“If I am not for myself, who will be for me?
And if I am not for others, what am I?
And if not now, when?”
-Hillel (Ancient Hebrew Sage)
Yesterday when I was informed by a friend of mine regarding placements in school in the third semester, I found myself panic-stricken and anxious. I was placed somewhere that I was not comfortable with. Moreover, going in to a new situation, adjusting in a novel environment threw me in jitters. I, a 24-year-old woman pursuing my Bachelors in Education, a would-be teacher and a dancer frequently found myself in situations where I was struck with Social phobia. While it was before a presentation stint or an interview or before performing on stage and socializing I was shrouded in nervousness. I feared that I would end up embarrassing myself which would make people feel that I was incapable for the task, which took place quite a few times.
The word phobia is defined as “a persistent, abnormal, or irrational fear of a specific thing or situation that compels one to avoid the feared stimulus.” Therefore, Social phobia or Social Anxiety Disorder (SAD) is a feeling of acute aversion towards social situations which are unfamiliar as the person in question is expected to be evaluated or watched. This has become a very common affair as we have to reach certain criterion set by the society regularly. Some of us try to look for an escape plan as it places us into distressing hair-splitting footings.
A person suffering from SAD as recognized by HelpGuide organization in collaboration with Harvard Medical School experiences the following in social situations:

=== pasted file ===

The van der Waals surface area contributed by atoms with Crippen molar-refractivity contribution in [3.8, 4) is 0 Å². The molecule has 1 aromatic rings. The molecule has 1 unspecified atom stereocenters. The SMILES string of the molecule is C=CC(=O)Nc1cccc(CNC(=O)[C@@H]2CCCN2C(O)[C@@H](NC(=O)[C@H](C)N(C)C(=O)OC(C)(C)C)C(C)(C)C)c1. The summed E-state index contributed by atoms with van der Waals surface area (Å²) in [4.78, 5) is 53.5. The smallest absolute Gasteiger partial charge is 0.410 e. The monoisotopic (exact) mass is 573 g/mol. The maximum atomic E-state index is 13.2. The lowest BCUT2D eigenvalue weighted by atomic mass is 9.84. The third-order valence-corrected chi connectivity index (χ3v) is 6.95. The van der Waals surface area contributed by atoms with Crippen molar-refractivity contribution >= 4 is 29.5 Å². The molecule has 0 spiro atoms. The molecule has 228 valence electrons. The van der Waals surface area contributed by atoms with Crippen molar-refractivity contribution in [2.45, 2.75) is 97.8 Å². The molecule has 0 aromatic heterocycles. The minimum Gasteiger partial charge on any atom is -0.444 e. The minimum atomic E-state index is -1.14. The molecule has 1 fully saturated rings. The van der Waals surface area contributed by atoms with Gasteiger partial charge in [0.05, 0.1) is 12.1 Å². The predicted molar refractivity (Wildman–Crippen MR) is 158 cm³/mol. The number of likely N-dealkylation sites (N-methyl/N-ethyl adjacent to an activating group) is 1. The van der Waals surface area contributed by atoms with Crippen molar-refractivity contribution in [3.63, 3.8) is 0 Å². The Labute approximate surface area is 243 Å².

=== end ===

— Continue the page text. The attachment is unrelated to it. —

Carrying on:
- Self-consciousness and anxiety to the utmost
- Extreme worry before socializing
- Fear of evaluation and observation
- Self-embarrassment and self-humiliation
- Tightness of chest
- Racing pulse
- Hot flashes and sweating
- Bringing a companion along everywhere
- Escaping from social situations which disturbs life
Social phobia can be inherent in a human being and can be experienced even from early childhood. The earliest it is identified the best one can work to overcome it. When you find out that your child is shy to talk to adults, play with other children, afraid of tests, you will understand that he/she may be struck with social phobia. Adults experience it when while presenting, public speaking, making phone calls, going on a date, being the centre of attraction and so on and so forth.
I went through most of these and did my very best to avoid social situations but there were times I couldn’t. At times I was conceived of an unprofessional, incapable and incompetent. But this did not have anything to do with my skills and abilities. What I realized was that the fear is tentative and is just a conception of the mind. If I had to achieve what lay in front of me I have to view the situation in a different way. With the help of people around me who constantly gave a positive boost, I am able to change my perspective.
Social phobia can be eliminated if one is confident in and knows what he/she is doing. It requires challenging the negative thoughts and changing them into positive. Staying focused and relaxed also helps. Before speaking, performing or socializing it’s essential to calm the and free yourself of disorders and confusion. Attempting to be spontaneous and most importantly being who you are also can bring you out of your fear while maintaining your composure. Eliminate from your mind that even if you don’t deliver you are not awful. With children the methods of positive reinforcement, exposure to character building engagements, learning by doing, role playing etc. have to be applied.
It’s not that we, the common folks only face this giant fear of people. You will be surprised to know that a host of other celebrities also experience the same. The list includes Johnny Depp, Beyoncé, Oprah Winfrey, Adele and many others. In spite of suffering from such a disorder we see them performing and presenting brilliantly. Though it requires a conflict it is not impossible. Therefore, do consider the quote mentioned in the beginning when experiencing SAD.